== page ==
Marshall Breeding article about the library automation marketplace in 2010 (the article is from 2011). It talks a fair bit about Koha and quite a few other library management systems (or rather their companies). It mostly looks at the numbers of new customers, new sales, total installed (apparently a grand total despite being near the label for 2010).
As expected, SirsiDynix (Symphony, Horizon) and ExLibris (Voyager, Aleph) are the biggest players. Innovative Interfaces (Millennium) was also another expected powerhouse.
I was surprised to see EOS with ~1000 installs, since I was not very impressed with their software. Of course, that’s not to say that I was impressed by Horizon, Voyager, or Millennium either. It’s just that those latter 3 are huge in academic and public libraries, while EOS markets mainly to special libraries. I’ve only heard of one client who uses EOS and they’ve moved away from it. I know heaps on those other three systems.
Since Koha is supported by multiple vendors, it takes a bit more work to see its net installs, but it’s formidable as well. It’s ~1000 as well (ByWater Solutions, Equinox Software, and PTFS – Liblime). Of course, the numbers for Koha are only for the 3 big US companies. There are lots of smaller vendors and institutions using Koha throughout the USA.
These numbers are also self-reported by the vendors, so…caveat emptor.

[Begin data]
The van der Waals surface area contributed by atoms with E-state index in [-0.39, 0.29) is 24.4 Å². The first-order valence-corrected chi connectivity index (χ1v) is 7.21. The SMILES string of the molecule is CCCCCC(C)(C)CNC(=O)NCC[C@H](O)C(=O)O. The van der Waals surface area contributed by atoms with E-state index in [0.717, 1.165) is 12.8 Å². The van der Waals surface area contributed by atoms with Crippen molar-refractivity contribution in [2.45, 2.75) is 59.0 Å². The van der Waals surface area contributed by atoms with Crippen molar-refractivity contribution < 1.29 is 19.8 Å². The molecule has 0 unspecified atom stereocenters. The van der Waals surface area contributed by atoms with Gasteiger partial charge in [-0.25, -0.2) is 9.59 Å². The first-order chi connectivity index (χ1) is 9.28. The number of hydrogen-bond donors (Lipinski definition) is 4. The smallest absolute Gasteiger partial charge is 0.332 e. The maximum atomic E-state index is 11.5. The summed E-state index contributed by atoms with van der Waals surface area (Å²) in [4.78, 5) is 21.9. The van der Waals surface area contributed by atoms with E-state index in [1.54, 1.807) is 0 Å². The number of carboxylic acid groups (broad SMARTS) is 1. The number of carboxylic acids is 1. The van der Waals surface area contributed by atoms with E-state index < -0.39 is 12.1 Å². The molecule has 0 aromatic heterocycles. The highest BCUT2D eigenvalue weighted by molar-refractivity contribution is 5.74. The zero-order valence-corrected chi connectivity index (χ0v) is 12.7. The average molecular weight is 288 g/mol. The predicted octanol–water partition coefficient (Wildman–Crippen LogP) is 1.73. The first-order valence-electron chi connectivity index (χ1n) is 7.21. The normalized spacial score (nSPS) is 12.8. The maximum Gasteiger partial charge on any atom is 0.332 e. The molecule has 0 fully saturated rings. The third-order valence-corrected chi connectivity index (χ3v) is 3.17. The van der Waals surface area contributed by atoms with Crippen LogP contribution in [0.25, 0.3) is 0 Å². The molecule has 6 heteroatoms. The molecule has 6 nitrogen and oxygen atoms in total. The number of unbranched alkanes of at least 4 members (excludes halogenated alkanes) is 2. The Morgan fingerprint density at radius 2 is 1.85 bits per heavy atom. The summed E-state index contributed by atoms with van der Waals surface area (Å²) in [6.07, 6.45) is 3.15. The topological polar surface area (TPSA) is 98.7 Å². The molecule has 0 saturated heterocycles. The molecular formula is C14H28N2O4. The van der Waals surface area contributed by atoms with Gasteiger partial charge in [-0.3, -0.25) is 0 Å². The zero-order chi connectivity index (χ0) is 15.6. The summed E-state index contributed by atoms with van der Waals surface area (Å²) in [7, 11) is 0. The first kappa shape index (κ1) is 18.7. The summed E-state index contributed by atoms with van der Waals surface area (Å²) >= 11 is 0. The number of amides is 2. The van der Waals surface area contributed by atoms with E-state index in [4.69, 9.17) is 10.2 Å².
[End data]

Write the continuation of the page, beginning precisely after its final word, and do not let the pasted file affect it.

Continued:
Brendan Gallagher, CEO of ByWater Solutions, provided me with this link, which is much more contemporary and very interesting in terms of the migration toward ByWater Solutions by other systems (especially users of the proprietary PTFS – Liblime version of Koha).
This report is also by Marshall Breeding, but these numbers are probably even less comprehensive since they are just compiled from one library listserv.
Automated estimation of how much the Koha project has cost in terms of coding…
Kuali is a very well funded academic and research open-source library “environment”, but…it doesn’t look like they’ve gotten very far and it doesn’t look like it was actually designed for librarians or archivists to use…
But it’s an interesting concept. I like that they’re trying to re-envision how “resources” should be handled by an automated system. Yet, one problem with that is the users of this system might completely alienate themselves from many if not all other systems out there. While you could argue that systems that follow existing standards aren’t innovative, they are functional and interoperable.
Mind you, this system seems to want to take plugins and multiple data formats into account, so maybe it really can do it all.
Or rather…maybe it WANTS to do it all, but I think it is a very long way away from achieving that. Presently, this system seems more like an accounting system than a resource management system designed to describe and facilitate access to print and electronic materials…